Times are troubling for BlackBerry, as the once popular smartphone manufacturer looks to be pulling out of Pakistan next year. The reason behind this drastic decision is clear as day: the Pakistani government wants the manufacturer to install backdoors in their BlackBerry Enterprise Service emails and BBM chats. The war raging against technology and privacy is in full effect, at a time during which transparency and openness are needed.
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BlackBerry Refuses Government Backdoors in Software
The relationship between BlackBerry and the Pakistani government has been uneasy ever since the company’s services were shut down in July of this year. Mobile phone operators in Pakistan were informed how BlackBerry would be deemed “illegal” if operation continue within Pakistani borders.
Whether or not this decision will be a big loss to BlackBerry remains to be seen. According to a report by The Verge, BlackBerry serves roughly 5,000 enterprise users in Pakistan. The company could have opted to continue their services in the country, but the decision to leave Pakistan altogether may have been for the best.
Above all else, BlackBerry values the guarantee of user privacy. However, in order to remain active in Pakistan, the company would have to forfeit that commitment as the local government demanded backdoor access to BlackBerry’s chat and enterprise email services.
Roughly 5,000 BES users won’t add up to any major revenue discrepancies. Furthermore, it wouldn’t be the first time BlackBerry complied with government demands regarding the monitoring of users’ communication. Last but not least, BlackBerry announced they are more than happy to assist Pakistani law enforcement in any criminal investigations. Some people may see this decision as a win for privacy rights, but the general feeling is how this decision was more of a financial decision.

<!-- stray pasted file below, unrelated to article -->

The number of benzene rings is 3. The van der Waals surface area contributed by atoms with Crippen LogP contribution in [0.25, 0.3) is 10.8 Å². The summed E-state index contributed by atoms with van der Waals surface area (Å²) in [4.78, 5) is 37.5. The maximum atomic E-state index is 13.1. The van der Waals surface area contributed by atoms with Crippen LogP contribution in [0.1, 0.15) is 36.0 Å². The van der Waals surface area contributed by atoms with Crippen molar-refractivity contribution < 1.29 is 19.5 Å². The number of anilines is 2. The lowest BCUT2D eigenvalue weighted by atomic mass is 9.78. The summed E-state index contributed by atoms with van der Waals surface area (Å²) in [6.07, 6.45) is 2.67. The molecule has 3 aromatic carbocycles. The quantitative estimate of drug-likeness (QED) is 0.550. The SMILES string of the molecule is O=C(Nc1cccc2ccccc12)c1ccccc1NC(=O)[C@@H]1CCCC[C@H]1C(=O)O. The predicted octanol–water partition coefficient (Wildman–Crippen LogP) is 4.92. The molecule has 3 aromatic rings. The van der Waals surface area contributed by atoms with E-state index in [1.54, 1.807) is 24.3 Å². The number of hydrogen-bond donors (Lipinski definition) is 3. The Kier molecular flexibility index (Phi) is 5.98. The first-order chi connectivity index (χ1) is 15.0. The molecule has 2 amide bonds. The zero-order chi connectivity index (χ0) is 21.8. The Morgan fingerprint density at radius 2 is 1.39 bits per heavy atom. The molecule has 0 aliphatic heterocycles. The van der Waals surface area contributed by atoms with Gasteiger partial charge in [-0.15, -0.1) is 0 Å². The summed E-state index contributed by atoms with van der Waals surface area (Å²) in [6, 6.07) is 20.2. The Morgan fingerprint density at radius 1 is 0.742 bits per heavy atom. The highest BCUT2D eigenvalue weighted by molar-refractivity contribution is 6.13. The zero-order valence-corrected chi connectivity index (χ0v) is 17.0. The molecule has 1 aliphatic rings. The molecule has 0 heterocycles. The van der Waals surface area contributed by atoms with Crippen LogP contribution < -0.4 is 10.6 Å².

User Privacy Can Be Respected With Blockchain-Based Models
There is always a certain trade-off between convenience and user privacy. However, Bitcoin’s blockchain has shown the world how both goals can be achieved without making that trade-off along the way. Bitcoin users are pseudonymous on the blockchain while being able to use a convenient financial services network to send and receive payments around the world in mere seconds.
Blockchain technology is not just suited for financial transactions, as it can be adapted to offer a new level of communication as well. Doing so would allow users to keep a certain level of privacy while using an open sourced decentralized network to communicate. Using a backdoor for blockchain-based communication at its core level is impossible.
What are your thoughts on this “deal” between BlackBerry and Pakistan? Let us know in the comments below!
Source: BlackBerry Blog